I want to trust that the response to last week’s attacks will not once again leave human rights behind. Solid proof of that intention would be for the government to, at a minimum, end and redress the violations I have endured.

Andy Worthington is a freelance investigative journalist, activist, author, photographer and film-maker. He is the co-founder of the “Close Guantánamo” campaign, and the author of The Guantánamo Files: The Stories of the 774 Detainees in America’s Illegal Prison (published by Pluto Press, distributed by Macmillan in the US, and available from Amazon — click on the following for the US and the UK) and of two other books: Stonehenge: Celebration and Subversion and The Battle of the Beanfield. He is also the co-director (with Polly Nash) of the documentary film, “Outside the Law: Stories from Guantánamo” (available on DVD here — or here for the US).

To receive new articles in your inbox, please subscribe to Andy’s RSS feed — and he can also be found on Facebook (and here), Twitter, Flickr and YouTube. Also see the six-part definitive Guantánamo prisoner list, and “The Complete Guantánamo Files,” an ongoing, 70-part, million-word series drawing on files released by WikiLeaks in April 2011. Also see the definitive Guantánamo habeas list, the full military commissions list, and the chronological list of all Andy’s articles.

Please also consider joining the “Close Guantánamo” campaign, and, if you appreciate Andy’s work, feel free to make a donation.

11 Responses

  1. Andy Worthington says...

    On Facebook, Barbara Cummings wrote:

    Andy, wow, I am thrilled.

  2. Andy Worthington says...

    Carol Anne Grayson wrote:

    looks well 🙂

  3. Andy Worthington says...

    Yes, it’s great that he got an op-ed published, Barbara, and yes, he looks really well, doesn’t he, Carol? Both the US and Canada have done so much to demonize him, and yet he’s clearly a fine young man.

  4. Andy Worthington says...

    Carol Anne Grayson wrote:

    Yes, thanks for updating us Andy, just shared with a prisoner group… BTW are you interested in submitting a couple of questions to Muallah Fazlullah leader of Pakistan Taliban. I said access could be easier so they replied by setting up open Q and A but finishes tomorrow, link here… they will likely reply by video…
    https://activist1.wordpress.com/2014/10/27/pakistan-taliban-ttp-invitation-to-media-question-and-answer/

  5. Andy Worthington says...

    Interesting project, Carol, but I’m not well versed enough on current issues regarding Pakistan and the Taliban to pose any questions!

  6. Andy Worthington says...

    Carol Anne Grayson wrote:

    OK no problem 🙂 Do however give political prisoner Rolf Kaestel a plug please…no one cares about this case
    https://activist1.wordpress.com/2014/02/10/free-rolf-kaestel-the-prisoner-who-blew-the-whistle-on-a-prison-blood-scandal-linked-to-bill-clinton/

    Even his victim wants him freed…
    http://maraleveritt.com/victim-pleads-rolf-kaestel-release-beebe-still-says/

  7. Andy Worthington says...

    Willy Bach wrote:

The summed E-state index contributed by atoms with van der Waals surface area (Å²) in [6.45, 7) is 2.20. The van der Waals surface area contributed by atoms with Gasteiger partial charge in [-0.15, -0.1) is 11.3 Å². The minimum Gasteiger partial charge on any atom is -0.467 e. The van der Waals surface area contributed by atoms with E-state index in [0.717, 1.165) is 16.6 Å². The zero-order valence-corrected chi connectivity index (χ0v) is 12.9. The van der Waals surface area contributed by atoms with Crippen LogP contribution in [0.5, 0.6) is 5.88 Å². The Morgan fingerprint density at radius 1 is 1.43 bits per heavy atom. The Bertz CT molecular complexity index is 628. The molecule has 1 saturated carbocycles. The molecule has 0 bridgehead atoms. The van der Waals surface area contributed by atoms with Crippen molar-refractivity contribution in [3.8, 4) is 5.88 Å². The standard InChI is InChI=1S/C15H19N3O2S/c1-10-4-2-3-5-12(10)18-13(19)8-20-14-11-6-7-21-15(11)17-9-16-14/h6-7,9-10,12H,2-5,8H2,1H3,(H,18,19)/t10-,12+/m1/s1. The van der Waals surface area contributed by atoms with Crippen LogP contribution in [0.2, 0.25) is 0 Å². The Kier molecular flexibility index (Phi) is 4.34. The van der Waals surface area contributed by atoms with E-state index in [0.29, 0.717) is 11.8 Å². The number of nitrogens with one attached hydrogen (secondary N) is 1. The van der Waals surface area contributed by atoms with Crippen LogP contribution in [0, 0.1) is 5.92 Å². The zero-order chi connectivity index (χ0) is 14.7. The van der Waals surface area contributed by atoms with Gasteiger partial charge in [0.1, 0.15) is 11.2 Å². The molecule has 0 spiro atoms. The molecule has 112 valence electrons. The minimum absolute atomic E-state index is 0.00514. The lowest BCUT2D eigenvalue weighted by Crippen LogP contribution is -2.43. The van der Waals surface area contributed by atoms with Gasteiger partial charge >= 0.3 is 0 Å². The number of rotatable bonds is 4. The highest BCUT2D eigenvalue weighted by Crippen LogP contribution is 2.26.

Andy, thanks for this and the photo of Omar Khadr. I hope he is well, as he looks. The very least the Canadian government can do is treat him better than he was in Guantanamo. I think Omar Khadr makes a lot of good sense in what he says to fellow Canadians. I hope they listen.

    More to the point, he has been locked away under trumped up charges and should sue for his freedom and massive compensation. I still can’t get over how angry I am about what happened to him.

  8. Andy Worthington says...

    Carol Anne Grayson wrote:

    Yes its very bad … as is case of Kaestel locked up for over 33 years, kept incarcerated for highlighting US bio terrorism which killed my family and others…

  9. Andy Worthington says...

    Good to hear from you, Willy. Anger is entirely appropriate when reflecting on the treatment of Omar Khadr. I too hope that one day he will receive some sort of compensation, but for now I think all of us can settle for his freedom. He is so obviously a young man with a great deal to offer, who has not been permanently damaged by his treatment. It enrages me that the Canadian government has fought his release very step of the way, refusing to get him back from Guantanamo in a timely manner then holding him in maximum-security prison. With his move to a medium-security facility, he can now apply for parole, and I believe he is getting more visitors too, all of which can only help, as he so evidently absorbs in a very positive manner expressions of love and support. I still recall the power of the first report about him by Arlette Zinck, the English professor who corresponded with him in Guantanamo (and visited him before his release), and is still very close to him in Canada: http://www.andyworthington.co.uk/2010/11/01/a-childs-soul-is-sacred-omar-khadrs-touching-exchange-of-letters-with-canadian-professor/

  10. Andy Worthington says...

    Thanks for those links, Carol. So much injustice in this world …

  11. Andy Worthington says...

    Carol Anne Grayson wrote:

    Yes… he is being punished way way beyond his original crime for highlighting experiments on live prisoners … Nazis were hung for same…

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Andy Worthington

Investigative journalist, author, campaigner, commentator and public speaker. Recognized as an authority on Guantánamo and the “war on terror.” Co-founder, Close Guantánamo, co-director, We Stand With Shaker. Also, singer and songwriter (The Four Fathers) and photographer.